I am a Lutheran gal who loves the Hebrew Bible. I love it because of the richness of the literary genres, the messiness of the history, the complexities of the relationships with God and each other, and the grace that drips from each word from God who never leaves God’s people. Basically, if you want a good soap opera, read the OT. I also love it as it reminds me that there is nothing new under the sun. There is deceit, mistakes, vulnerability, violence, indiscretions, agendas, sorrow, joy, paradox and confusion. That sounds like a just another day in our humanity doesn’t it?! And of course, there are laws, we call them the 10 commandments and all of the “laws” that are in Deuteronomy and Leviticus.
The commandments and all of the laws spelled out were intended to help us as humanity plagued by all of the drama I listed above, to remember what we read in Genesis 1 and 2: God created everything, including us, and we are created in God’s image, which is love. Everything in the Bible that happens after Genesis 2 is about humanity’s grappling with God declaring creation and us good, God desiring relationship with us, God desiring us to be in loving relationship with one another. In our Genesis 2 reading, it’s the story of how God created the female. In reality, it’s the second account of how woman, came to be. Genesis 1: 26-27 is the first account which explicitly states that humans were created in the image of God-male and female God created them. Genesis 2 is the second account of creation and God recognizes the loneliness of the earthling man, Adam. Adam was created from the humus, the dirt, and so is a human, literally an earth creature. God wanted to create for him a “helper.” Now this word gets mistranslated. Any other time that this word for “helper” appears in the OT it refers to a divine helper or to God. So God is making Adam a “divine helper,” not a lesser being, not an afterthought, not someone to do what Adam does not want to, but a divine helper-so divine that this earth creature created in God’s image will continue with creation within her own being.
So bound together are the two earth creatures, that God declares no one will be able to tell them apart. They will appear to be the same and of the same mind, soul and spirit. They will be one. God’s intent for all of humanity-earth creatures-is to be one. Not just married people, but all people. But we know the next piece of the story and sin, brokenness, shame, separation and hurt enter into the relationship of the earth creatures. God created oneness, wholeness, equality, and love. We stumbled onto individualism, separation, hierarchy and hate. God was grieved when we stumbled, but didn’t leave us, didn’t give up but began right then and there redeeming and transforming the earth creatures to live into their true divine image.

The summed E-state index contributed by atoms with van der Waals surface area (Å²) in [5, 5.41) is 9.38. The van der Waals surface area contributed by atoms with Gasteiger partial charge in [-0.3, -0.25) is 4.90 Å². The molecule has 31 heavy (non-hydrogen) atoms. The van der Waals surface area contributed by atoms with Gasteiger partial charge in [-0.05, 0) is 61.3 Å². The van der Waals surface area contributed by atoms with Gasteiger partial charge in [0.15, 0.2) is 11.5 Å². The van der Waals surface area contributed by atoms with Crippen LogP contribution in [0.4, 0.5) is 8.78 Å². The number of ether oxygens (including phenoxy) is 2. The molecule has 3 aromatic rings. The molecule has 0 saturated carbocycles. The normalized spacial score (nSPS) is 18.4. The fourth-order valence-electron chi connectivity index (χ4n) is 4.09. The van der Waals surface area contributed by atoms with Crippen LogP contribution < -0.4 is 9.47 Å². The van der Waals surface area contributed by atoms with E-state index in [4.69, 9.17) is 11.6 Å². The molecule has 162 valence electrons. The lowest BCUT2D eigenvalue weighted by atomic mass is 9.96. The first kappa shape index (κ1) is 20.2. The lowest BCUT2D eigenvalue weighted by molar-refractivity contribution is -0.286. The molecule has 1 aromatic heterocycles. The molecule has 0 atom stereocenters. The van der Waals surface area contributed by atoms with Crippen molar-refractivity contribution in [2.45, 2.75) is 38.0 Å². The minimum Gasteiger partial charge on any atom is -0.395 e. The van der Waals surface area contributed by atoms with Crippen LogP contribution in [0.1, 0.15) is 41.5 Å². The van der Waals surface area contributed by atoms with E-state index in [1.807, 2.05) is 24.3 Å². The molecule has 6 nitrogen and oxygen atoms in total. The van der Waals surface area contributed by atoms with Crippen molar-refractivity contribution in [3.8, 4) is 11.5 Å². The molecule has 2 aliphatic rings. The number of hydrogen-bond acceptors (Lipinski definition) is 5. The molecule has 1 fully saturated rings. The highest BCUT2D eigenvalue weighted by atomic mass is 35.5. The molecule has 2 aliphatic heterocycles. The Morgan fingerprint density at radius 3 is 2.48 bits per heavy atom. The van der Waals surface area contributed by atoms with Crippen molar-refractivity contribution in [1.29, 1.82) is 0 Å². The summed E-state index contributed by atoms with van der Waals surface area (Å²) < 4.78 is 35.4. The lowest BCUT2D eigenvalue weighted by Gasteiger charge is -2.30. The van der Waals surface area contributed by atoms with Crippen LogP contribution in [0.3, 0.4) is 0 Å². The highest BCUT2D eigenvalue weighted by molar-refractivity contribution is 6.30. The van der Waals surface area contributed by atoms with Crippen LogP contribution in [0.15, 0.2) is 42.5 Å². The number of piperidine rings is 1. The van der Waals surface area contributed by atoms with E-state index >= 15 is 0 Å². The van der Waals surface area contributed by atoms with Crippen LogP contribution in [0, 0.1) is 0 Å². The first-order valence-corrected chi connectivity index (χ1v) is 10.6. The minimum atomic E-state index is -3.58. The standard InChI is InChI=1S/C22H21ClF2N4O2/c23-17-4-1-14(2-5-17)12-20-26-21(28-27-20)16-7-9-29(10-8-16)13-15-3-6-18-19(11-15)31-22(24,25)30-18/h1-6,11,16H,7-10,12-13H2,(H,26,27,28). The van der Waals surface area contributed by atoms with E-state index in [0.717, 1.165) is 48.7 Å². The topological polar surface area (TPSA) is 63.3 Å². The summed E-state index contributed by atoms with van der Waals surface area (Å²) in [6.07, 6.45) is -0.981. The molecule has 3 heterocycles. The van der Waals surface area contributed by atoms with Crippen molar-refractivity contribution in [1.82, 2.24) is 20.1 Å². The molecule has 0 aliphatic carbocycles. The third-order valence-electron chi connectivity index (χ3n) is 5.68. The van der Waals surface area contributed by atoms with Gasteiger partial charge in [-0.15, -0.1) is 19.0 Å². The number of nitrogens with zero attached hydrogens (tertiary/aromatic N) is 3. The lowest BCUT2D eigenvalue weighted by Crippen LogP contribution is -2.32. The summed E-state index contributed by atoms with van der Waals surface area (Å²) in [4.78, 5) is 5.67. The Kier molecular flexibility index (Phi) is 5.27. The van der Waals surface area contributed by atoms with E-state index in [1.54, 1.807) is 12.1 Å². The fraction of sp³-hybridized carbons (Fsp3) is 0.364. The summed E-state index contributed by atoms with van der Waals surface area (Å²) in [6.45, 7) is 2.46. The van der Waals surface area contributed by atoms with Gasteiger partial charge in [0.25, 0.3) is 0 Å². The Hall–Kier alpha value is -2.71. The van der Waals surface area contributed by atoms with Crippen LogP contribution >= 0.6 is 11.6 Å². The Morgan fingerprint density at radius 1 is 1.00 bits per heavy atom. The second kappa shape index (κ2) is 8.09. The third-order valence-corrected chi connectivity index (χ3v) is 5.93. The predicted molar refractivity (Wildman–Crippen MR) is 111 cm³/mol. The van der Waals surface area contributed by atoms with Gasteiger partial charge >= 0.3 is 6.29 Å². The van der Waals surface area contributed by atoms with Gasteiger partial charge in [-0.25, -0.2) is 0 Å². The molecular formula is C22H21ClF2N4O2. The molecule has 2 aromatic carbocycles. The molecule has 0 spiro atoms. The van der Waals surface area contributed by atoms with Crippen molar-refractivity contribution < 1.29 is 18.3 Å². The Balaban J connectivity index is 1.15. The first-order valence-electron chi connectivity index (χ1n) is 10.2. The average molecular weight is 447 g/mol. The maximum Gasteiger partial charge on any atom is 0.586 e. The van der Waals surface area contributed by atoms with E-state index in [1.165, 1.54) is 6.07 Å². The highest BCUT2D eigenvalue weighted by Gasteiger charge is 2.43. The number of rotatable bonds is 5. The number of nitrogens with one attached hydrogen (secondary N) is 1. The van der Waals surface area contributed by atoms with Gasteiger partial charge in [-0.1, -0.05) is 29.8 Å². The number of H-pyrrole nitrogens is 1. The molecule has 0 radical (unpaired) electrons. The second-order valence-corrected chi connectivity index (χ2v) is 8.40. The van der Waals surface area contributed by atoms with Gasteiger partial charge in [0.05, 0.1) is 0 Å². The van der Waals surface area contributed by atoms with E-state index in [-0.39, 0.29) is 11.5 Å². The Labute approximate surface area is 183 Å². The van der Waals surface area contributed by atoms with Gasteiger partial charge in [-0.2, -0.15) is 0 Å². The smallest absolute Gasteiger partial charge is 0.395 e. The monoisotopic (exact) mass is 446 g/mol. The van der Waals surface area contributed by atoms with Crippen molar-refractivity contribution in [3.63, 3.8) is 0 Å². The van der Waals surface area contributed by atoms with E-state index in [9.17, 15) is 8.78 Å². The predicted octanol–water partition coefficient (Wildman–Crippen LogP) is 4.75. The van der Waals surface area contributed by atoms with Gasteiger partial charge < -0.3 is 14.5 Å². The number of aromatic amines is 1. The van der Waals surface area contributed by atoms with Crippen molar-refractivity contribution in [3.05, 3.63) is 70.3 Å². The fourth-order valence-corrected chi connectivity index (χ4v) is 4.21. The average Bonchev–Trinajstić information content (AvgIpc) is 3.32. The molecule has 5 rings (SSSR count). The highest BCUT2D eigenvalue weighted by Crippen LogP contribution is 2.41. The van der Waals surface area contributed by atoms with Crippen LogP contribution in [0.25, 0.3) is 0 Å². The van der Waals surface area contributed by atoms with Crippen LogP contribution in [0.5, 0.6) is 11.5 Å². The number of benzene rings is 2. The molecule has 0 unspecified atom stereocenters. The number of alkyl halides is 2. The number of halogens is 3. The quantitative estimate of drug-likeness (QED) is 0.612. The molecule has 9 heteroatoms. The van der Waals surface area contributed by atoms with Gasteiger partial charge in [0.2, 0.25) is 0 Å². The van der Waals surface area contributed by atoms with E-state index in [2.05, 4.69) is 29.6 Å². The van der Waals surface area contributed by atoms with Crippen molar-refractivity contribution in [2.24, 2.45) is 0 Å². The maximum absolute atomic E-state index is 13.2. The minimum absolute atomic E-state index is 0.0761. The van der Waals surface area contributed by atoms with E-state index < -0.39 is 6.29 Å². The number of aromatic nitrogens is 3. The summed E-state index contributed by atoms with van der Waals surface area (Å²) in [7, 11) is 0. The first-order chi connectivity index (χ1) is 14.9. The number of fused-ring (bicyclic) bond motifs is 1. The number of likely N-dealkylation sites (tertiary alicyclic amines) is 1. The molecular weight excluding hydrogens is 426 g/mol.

But we love the law-we love the law so much that we took 10 commandments and turned them into 617 purity laws to follow. We loved the law so much that we would rather uphold the rules than love and forgive our neighbor. We get stuck in worrying about if we or other people are following the correct laws in the correct way. We worry more about who’s in and who’s out of God’s love and grace than stopping to take the time to see that’s not even the what God wants us to worry about. In Mark, the Pharisees are testing Jesus about the law. It didn’t really matter what law they picked, but they picked divorce. It could have been a law about unclean food, although they had already tried to trap Jesus on that one, so divorce it was. It’s unfortunate, as we now read this passage and assume that it has everything to do with the actual action of divorce, when in truth, it has nothing to do with divorce but has everything to do with refocusing to Genesis 2: we are all created in God’s image for one another but we fail to live into that promise.
It’s not an accident that the writer of Mark moves right into Jesus blessing children and highlighting the importance of everyone to God, even those who in our society and culture have no importance. Jesus is breaking the crowds open to their own love of the law, supposed order and rules instead of God’s order of inclusion, love and transformation.